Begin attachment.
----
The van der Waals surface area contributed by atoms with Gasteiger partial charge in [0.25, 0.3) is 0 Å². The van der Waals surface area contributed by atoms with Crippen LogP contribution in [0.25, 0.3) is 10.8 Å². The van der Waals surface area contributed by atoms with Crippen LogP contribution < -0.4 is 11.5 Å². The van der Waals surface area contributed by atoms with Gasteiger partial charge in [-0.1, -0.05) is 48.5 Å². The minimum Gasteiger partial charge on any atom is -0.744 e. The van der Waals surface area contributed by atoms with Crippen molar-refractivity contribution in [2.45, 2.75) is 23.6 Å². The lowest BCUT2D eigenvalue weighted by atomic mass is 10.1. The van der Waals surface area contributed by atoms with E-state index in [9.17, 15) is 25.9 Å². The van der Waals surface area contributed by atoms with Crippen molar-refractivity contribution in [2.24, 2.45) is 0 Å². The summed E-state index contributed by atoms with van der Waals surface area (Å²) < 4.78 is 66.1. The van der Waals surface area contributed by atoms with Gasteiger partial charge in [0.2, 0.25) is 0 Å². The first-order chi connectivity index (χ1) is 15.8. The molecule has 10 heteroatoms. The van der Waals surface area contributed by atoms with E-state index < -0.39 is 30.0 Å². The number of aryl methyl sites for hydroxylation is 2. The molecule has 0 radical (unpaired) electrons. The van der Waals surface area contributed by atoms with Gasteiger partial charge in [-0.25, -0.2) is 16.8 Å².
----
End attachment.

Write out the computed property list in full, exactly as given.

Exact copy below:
The van der Waals surface area contributed by atoms with Gasteiger partial charge in [0.25, 0.3) is 0 Å². The van der Waals surface area contributed by atoms with Crippen LogP contribution in [0.25, 0.3) is 10.8 Å². The van der Waals surface area contributed by atoms with Crippen LogP contribution < -0.4 is 11.5 Å². The van der Waals surface area contributed by atoms with Gasteiger partial charge in [-0.1, -0.05) is 48.5 Å². The minimum Gasteiger partial charge on any atom is -0.744 e. The van der Waals surface area contributed by atoms with Crippen molar-refractivity contribution in [2.45, 2.75) is 23.6 Å². The lowest BCUT2D eigenvalue weighted by atomic mass is 10.1. The van der Waals surface area contributed by atoms with E-state index in [9.17, 15) is 25.9 Å². The van der Waals surface area contributed by atoms with Crippen molar-refractivity contribution in [2.24, 2.45) is 0 Å². The summed E-state index contributed by atoms with van der Waals surface area (Å²) < 4.78 is 66.1. The van der Waals surface area contributed by atoms with Gasteiger partial charge in [0.2, 0.25) is 0 Å². The first-order chi connectivity index (χ1) is 15.8. The molecule has 10 heteroatoms. The van der Waals surface area contributed by atoms with E-state index < -0.39 is 30.0 Å². The number of aryl methyl sites for hydroxylation is 2. The molecule has 0 radical (unpaired) electrons. The van der Waals surface area contributed by atoms with Gasteiger partial charge in [-0.25, -0.2) is 16.8 Å².